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Interview: Kane Blackman FGIA: Building a career with a commercial mind and a social heart

By Anji Kurian, Governance Institute of Australia

  • We speak with Kane Blackman FGIA, the incoming CEO of the iconic WA social enterprise Good Sammy Enterprises about how careers can balance professional and personal advancement with a sense of purpose, the modern paradigm for business and the invisibility of disability.

If you ask Kane Blackman, the incoming CEO of the iconic Western Australian charity Good Sammy Enterprises, what kind of leader he wants to be, he says, ‘I want to have a commercial mind and a social heart’. This he says are the sort of people you need in the business. ‘You need to employ clever people who have the heart and the head skills.’

Kane connects this to the modern business paradigm where social and environmental licence and a broad stakeholder universe have become anchors for mission, purpose, and success. ‘Milton Freedman said the business of business is business. For many generations that has been the core reason for the creation and continuation of a business. I think the modern paradigm has recognised that there are broader connections and relationships that are required, to continue to operate. There has been an awakening of people’s understanding of the importance of their stakeholders. Because if your key stakeholders are not kept in the loop, consulted, engaged with and if you do not look for opportunities to deliver mutually beneficial outcomes, then they are going to wield their influence, which will impact your shareholders. So, you need to look at the entire universe of stakeholders and shareholders. For this you need people in the business who understand the commercial model but then can really understand the universe of stakeholders, for example, the Indigenous communities whose lands they operate on, the inclusive societies they operate in, the diversity of their customer bases, the environment they impact and a whole range of other factors when considering the success of a project.’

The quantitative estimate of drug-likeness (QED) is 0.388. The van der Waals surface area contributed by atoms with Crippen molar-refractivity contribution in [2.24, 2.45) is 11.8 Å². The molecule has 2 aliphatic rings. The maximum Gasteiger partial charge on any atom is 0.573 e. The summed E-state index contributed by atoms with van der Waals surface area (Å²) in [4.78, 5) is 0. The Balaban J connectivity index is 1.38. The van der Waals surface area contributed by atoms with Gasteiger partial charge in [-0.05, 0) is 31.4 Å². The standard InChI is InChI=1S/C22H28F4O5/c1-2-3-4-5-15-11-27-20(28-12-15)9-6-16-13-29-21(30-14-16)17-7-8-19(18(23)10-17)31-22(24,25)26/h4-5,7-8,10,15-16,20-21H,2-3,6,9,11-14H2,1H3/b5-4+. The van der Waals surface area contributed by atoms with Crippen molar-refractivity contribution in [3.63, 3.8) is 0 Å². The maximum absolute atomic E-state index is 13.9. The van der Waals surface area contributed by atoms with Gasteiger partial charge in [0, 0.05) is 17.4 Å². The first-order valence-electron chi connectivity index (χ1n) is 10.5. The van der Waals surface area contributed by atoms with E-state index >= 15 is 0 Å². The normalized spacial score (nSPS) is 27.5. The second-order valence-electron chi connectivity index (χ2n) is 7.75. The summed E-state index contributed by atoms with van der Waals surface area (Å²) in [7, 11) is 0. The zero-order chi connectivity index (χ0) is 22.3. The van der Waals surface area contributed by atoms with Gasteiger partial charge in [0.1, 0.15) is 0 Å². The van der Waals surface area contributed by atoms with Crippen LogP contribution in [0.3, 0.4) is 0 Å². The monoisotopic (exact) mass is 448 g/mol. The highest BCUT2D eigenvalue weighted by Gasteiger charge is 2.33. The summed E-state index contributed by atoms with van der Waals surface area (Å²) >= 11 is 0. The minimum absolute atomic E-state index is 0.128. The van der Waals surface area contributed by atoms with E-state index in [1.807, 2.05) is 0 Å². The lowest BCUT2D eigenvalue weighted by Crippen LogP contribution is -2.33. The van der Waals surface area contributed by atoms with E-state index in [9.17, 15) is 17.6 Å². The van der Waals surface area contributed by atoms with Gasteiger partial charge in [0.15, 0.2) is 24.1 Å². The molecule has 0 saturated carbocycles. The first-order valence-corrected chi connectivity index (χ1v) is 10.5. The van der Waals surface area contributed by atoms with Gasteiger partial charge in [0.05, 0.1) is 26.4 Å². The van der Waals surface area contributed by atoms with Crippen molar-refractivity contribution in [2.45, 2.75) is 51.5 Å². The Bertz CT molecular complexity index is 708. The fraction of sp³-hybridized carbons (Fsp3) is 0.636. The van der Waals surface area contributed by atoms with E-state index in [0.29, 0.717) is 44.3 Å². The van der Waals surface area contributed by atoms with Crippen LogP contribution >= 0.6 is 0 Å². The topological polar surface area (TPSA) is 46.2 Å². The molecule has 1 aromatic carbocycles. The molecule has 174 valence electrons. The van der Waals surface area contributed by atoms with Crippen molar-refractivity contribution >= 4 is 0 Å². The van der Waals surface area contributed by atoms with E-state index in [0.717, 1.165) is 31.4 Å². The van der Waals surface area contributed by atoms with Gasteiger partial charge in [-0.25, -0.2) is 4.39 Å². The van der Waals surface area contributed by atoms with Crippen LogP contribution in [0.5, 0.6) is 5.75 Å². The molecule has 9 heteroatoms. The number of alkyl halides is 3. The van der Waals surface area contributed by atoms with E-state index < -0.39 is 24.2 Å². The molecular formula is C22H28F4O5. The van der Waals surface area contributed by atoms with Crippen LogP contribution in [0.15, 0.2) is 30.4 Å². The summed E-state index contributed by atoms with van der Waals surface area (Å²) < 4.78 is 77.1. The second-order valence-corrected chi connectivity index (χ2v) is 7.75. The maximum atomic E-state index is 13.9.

An executive career in consulting, private equity, resources, financial services and public sector, and board roles in multiple NFPs and charities and community organisations have together forged his insights on the business of business. That thinking has also been deeply influenced by his personal life and experience.

Kane will commence his role as CEO of Good Sammy Enterprises on 14 February, Valentine’s Day, which he says is fitting given how much he loves the work that enterprise does and how keen he is to bring his commercial and technical acumen and his personal lived experience to the work that the organisation leads.

A job gives a sense of purpose

‘My passion is in improving the lives of people with disability. That really has been born out of my eldest son receiving a diagnosis of a rare disease five years ago. That diagnosis opened my eyes up to all Australians with a disability, the challenges they face, and the changes that we need to make in our society to improve their everyday encounters, their independence, and employment opportunities. Good Sammy’s core mission is about providing meaningful opportunities and employment pathways to people with disability.’